Wednesday, May 18, 2011

Addressing Your Own Reality

I have been reading a wonderfully inspiring book by Ashley Judd called, "All That is Bitter and Sweet," and I wanted to share some of the realizations that I have come to experience while reading her book.  First thing I noticed is that when her sister Wynonna is in therapy there is a healing process that the therapy center uses, and it is about addressing reality.  What this means is that the person in therapy or who is in the healing process is able to address their own reality of situations they have experienced in their lives that led to their addictions, or whatever they are being treated for.  The person who is in treatment explains their reality in a safe place where no one can contradict them or tell them they are wrong, or that it didn't happen that way.  I find this process one that I would like to explore in my own life, that has so much value to it.  There are so many different reality's of a situation depending on who you talk to that was involved in them.  This process is so important, because like myself and many others we feel that is it hard to speak up against what has been done to us, because we are frequently invalidated when we express our reality to the ones who have hurt us.  I know when I have brought up certain situations with my family, certain family members immediately argue with me and question my reality, especially if they feel that I am pointing out something they have done wrong.  I find the idea of allowing someone to have their own reality so freeing, and that others can realize that everyone's reality is different but that's ok, we are all entitled to our perceptions it's what is so genius about being human, we are not meant to be the same.

One example of a hurtful situation is one that happened when I was a teenager.  When I was in High School I didn't eat right, I have been a very picky eater my whole life, also I worked at Dairy Queen and ate alot of crap from there.  Also in being picky I did not eat alot of the meals my mother or step-mother made for me, I ate other food instead, and I was constantly criticized about my weight and what I ate.  I was not a fat teenager I was actually very, very, skinny, so I couldn't understand this abuse.  I began to eat in my room alot away from the criticism of my family and away from anyone who would look at what I was eating.  I also ate alot, but I was always very skinny.  Then I began to feel hurt by my friends who would approach my husband and even my family, including some of my best of friends who would ask if I had an eating disorder, or whether I was on drugs????? because I was very, very, skinny.   This has really hurt me to this day, I have always wondered where this attitude came from, was it jealousy? worry? or both??  I never really have addressed this issue with any of the people who have thought this knowing that they really didn't know me well enough to begin with to assume I must have something wrong with me.  What hurt me most in this was that no one could just ask me to my face, and then when they were told I didn't have an eating disorder, and no I wasn't on drugs they still couldn't believe it.  It also made me feel bad about myself when I was constantly criticized for what I ate, and my weight, I used to think I was chubby in high school and it made me feel fat, even though I was a size 00-2.  I am thankful that this criticism and abuse didn't ever change my eating habits or make me obsessed with my weight because so many women out there go to dangerous lengths to be skinny.  It also made me feel worse that anyone would wish I had something that seriously wrong with me. I hope one day I can say to those people that their actions have hurt me and caused me pain, only then will I be able to find my voice.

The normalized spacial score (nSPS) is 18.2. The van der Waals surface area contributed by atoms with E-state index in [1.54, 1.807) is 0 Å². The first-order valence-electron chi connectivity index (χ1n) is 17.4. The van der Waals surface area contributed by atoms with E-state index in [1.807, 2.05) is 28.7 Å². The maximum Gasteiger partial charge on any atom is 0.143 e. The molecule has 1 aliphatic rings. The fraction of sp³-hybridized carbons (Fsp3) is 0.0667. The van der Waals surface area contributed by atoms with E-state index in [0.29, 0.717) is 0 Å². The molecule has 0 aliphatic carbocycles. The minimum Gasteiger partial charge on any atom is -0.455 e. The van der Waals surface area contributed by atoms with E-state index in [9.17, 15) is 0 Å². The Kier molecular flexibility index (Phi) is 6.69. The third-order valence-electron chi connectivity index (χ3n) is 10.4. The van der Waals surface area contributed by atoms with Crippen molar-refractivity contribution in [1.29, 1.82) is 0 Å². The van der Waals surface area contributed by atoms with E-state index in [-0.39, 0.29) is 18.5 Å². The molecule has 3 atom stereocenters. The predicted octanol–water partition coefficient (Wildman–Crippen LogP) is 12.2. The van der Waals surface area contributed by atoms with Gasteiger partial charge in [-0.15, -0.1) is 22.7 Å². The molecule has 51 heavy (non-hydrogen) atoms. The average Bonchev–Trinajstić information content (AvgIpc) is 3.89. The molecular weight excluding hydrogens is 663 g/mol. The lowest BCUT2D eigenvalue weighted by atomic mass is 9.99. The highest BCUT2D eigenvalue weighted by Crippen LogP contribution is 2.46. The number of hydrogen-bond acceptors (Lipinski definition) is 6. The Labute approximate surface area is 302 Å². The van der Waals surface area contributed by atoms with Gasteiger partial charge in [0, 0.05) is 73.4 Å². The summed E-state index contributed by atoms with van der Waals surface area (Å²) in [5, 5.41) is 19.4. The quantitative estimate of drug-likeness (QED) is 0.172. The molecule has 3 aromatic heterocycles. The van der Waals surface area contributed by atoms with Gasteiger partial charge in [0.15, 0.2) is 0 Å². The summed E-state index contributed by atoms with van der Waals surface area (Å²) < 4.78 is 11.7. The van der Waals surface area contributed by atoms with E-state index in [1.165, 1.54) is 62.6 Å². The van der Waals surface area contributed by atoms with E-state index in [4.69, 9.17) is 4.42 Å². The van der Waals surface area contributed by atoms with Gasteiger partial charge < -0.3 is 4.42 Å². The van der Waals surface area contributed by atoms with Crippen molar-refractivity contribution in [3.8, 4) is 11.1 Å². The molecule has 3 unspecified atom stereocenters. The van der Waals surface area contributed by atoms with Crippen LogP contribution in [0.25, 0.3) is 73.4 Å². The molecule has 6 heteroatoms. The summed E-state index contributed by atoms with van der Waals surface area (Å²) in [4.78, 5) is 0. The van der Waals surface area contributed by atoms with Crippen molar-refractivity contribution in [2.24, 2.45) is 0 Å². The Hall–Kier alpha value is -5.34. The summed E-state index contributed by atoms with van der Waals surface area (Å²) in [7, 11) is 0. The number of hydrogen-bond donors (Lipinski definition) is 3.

I also hope anyone who reads this finds their voice to tell someone they know about an incident that hurt them, and to express their own reality because it is in fact our world that shapes who we are and others who can choose to hurt or heal us. 

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